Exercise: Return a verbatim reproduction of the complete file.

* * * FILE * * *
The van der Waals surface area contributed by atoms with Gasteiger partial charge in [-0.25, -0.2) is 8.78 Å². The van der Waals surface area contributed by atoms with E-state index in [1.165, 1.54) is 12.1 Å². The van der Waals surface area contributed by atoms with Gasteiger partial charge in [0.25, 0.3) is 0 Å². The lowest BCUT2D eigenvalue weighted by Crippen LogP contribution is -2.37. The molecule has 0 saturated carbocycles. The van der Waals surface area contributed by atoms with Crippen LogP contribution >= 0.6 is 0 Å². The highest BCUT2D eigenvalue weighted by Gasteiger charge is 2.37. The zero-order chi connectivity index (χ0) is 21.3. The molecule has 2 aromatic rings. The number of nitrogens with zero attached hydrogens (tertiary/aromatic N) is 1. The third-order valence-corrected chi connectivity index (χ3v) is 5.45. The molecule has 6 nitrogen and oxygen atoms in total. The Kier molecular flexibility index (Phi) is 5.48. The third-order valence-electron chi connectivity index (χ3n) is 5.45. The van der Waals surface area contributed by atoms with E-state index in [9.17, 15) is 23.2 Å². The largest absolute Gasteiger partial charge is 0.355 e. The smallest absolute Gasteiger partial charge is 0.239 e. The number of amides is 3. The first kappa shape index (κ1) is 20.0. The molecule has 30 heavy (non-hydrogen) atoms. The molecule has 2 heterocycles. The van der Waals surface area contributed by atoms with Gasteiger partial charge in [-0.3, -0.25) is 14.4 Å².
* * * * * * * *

The van der Waals surface area contributed by atoms with Gasteiger partial charge in [-0.25, -0.2) is 8.78 Å². The van der Waals surface area contributed by atoms with E-state index in [1.165, 1.54) is 12.1 Å². The van der Waals surface area contributed by atoms with Gasteiger partial charge in [0.25, 0.3) is 0 Å². The lowest BCUT2D eigenvalue weighted by Crippen LogP contribution is -2.37. The molecule has 0 saturated carbocycles. The van der Waals surface area contributed by atoms with Crippen LogP contribution >= 0.6 is 0 Å². The highest BCUT2D eigenvalue weighted by Gasteiger charge is 2.37. The zero-order chi connectivity index (χ0) is 21.3. The molecule has 2 aromatic rings. The number of nitrogens with zero attached hydrogens (tertiary/aromatic N) is 1. The third-order valence-corrected chi connectivity index (χ3v) is 5.45. The molecule has 6 nitrogen and oxygen atoms in total. The Kier molecular flexibility index (Phi) is 5.48. The third-order valence-electron chi connectivity index (χ3n) is 5.45. The van der Waals surface area contributed by atoms with E-state index in [9.17, 15) is 23.2 Å². The largest absolute Gasteiger partial charge is 0.355 e. The smallest absolute Gasteiger partial charge is 0.239 e. The number of amides is 3. The first kappa shape index (κ1) is 20.0. The molecule has 30 heavy (non-hydrogen) atoms. The molecule has 2 heterocycles. The van der Waals surface area contributed by atoms with Gasteiger partial charge in [-0.3, -0.25) is 14.4 Å².